It was a rollercoaster of a week. It began when an article I wrote about my side project, which I’d been quietly building for seven months, unexpectedly made it to the number two spot on Hacker News. It ended with me considering whether I should give up on the project completely.
The side project is called Cortado. It’s a website that gives users control over their information intake by letting them create a customized daily email from sources like Twitter, Reddit, RSS feeds, Hacker News, and more.
Over the course of 24 hours, ten thousand people read my article. About one hundred of them clicked through to Cortado’s landing page and signed up. My user base grew from a handful of family and friends to more than a hundred strangers from across the world. These new users were giving me great feedback, saying nice things about the service, and sharing helpful criticism.
I was thrilled that something that I made for myself, something that I wasn’t sure anyone else would want, seemed to be solving a real problem for other people. I couldn’t wait to improve the product and grow my user base more.
But my excitement didn’t last long. The next day I noticed an email from a service called Mailbrew in my inbox. I didn’t give it much thought because I didn’t remember signing up for a something of that name. I assumed the email was spam and archived it. But the following day I got another email from Mailbrew, and this time I opened it.
It was a digest of sources from Twitter, Reddit, and RSS feeds about entrepreneurship. It felt familiar.
I clicked through to mailbrew.com and found a product just like Cortado. Even the copy on the landing page was similar. The term “information diet” was prominently displayed, and the two projects shared a coffee-inspired name.
But Mailbrew was much further along. It had more features, better-formatted emails, and wider visibility. I was really impressed by what the creators had accomplished.
My first thought, however irrational, was that Mailbrew must have been inspired by Cortado. Of course that was impossible -- it couldn’t have been so far along if that were the case -- but the idea was just so similar. Soon, however, I realized that the creators had launched their product quite visibly months earlier. In fact, the reason their email showed up in my inbox in the first place was that I had previously subscribed to a product built by them called Unreadit, which had morphed into Mailbrew after the launch.
I had already been working on Cortado for months before Mailbrew launched, but my progress had been slow (I have a full-time job and two small kids), and I hadn’t yet gotten any users apart from family and friends.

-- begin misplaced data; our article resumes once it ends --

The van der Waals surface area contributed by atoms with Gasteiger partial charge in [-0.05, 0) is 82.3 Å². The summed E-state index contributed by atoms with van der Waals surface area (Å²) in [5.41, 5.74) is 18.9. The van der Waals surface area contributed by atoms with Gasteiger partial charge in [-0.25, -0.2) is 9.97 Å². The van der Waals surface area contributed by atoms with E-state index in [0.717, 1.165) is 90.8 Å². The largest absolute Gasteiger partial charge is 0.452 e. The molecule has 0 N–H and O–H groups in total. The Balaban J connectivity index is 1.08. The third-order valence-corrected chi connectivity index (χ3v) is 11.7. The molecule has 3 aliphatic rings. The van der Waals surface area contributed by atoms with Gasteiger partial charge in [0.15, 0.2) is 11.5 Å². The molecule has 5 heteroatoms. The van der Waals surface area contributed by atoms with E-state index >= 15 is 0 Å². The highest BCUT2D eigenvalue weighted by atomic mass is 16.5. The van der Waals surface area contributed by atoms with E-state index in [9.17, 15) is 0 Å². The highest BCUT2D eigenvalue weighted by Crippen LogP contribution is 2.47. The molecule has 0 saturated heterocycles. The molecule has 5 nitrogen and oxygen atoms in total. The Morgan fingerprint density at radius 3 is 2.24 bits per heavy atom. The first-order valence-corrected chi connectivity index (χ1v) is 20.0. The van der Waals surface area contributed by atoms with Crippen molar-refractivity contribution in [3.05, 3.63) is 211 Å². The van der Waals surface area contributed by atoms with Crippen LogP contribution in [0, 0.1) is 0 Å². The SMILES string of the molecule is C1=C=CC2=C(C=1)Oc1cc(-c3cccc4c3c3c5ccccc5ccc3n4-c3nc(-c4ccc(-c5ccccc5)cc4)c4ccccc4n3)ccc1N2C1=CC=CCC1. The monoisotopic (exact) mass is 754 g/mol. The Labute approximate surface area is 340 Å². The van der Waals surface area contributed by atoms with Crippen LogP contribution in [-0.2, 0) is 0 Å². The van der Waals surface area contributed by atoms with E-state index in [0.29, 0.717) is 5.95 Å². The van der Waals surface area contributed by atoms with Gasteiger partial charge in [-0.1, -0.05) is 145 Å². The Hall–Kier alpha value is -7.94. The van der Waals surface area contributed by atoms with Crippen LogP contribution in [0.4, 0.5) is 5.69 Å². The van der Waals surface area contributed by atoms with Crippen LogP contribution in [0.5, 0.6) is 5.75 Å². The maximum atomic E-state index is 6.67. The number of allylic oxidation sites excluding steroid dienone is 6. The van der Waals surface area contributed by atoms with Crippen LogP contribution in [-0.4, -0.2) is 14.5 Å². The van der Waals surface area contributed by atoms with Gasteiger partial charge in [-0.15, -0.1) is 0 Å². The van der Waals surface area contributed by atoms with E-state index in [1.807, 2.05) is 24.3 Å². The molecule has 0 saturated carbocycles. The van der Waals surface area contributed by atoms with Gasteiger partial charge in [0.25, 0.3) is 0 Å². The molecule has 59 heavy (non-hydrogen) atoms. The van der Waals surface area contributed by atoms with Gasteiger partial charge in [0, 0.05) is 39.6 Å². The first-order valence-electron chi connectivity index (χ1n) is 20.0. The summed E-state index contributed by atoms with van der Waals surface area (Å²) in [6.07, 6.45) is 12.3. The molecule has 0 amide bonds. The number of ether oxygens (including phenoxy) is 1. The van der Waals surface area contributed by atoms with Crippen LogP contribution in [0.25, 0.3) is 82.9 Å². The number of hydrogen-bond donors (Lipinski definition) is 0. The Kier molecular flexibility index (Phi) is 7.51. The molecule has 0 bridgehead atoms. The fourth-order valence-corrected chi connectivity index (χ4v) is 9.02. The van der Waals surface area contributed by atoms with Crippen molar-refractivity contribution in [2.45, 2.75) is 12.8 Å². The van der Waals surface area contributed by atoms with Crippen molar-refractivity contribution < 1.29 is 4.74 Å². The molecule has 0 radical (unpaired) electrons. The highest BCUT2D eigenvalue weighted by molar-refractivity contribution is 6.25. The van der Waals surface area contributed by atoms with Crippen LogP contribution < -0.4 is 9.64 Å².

So it looked like I was the copycat.
I was bummed. Here I was, poised to double down on my side project and turn it into something bigger, fresh off of an unanticipated burst of validation, when I found out that not only did I have a formidable competitor, but also that I was the unwitting imitator.
Of course, there’s nothing wrong with seeing a good product and trying to improve on it, but it’s nice to at least know what you’re getting into up front. If I had known about Mailbrew before I started, I might have just signed up for it instead of investing hundreds of hours building my own product.
I considered my options: I could stop working on Cortado completely, I could find a way to pivot the product to distinguish it from Mailbrew, or I could simply press on, continuing to improve Cortado and grow its user base.
My first instinct was to stop. I wasn’t that interested in competition, especially when I was second to market. I couldn’t see how I could ever catch up to Mailbrew given my time constraints. But after some thought, I realized I wasn’t ready to stop. I couldn’t give it up just days after I had gotten my first real users, many of whom were telling me how much they liked it.
Next, I thought more about pivoting. But I was already building the product that I wanted, the one that was solving my own problem and that was apparently also solving a problem experienced by others. A pivot immediately after this positive feedback didn’t feel right.
So finally I decided to continue with Cortado, focusing on building the best product that I could for my users. Cortado would of course continue to evolve as I got more feedback, but any pivots would be based on what users were telling me instead of on what another product was doing.
That was two months ago. Since then, I’ve talked to a number of users and worked to address their feedback. Some people I've talked to have also used Mailbrew, and I've learned that one of Cortado's main selling points is simply that it’s free. So that’s at least one concrete difference between Cortado and Mailbrew. We’ll see what others develop.
The truth is I don’t yet have full clarity on what distinguishes Cortado from Mailbrew. I do know that I don’t want to stop building and growing Cortado, that there’s plenty that I can still learn from this project, and that it can’t hurt for users to have more choice.
Six months from now, I expect it will be more clear what makes Cortado unique. But the way I will get there will not be by focusing on a competitor. It will be from talking to users, responding to their feedback, and building the best product that I can.
Thanks to Yaw Anokwa, Josh Haimson, and Jenny Klein for providing feedback on drafts of this post.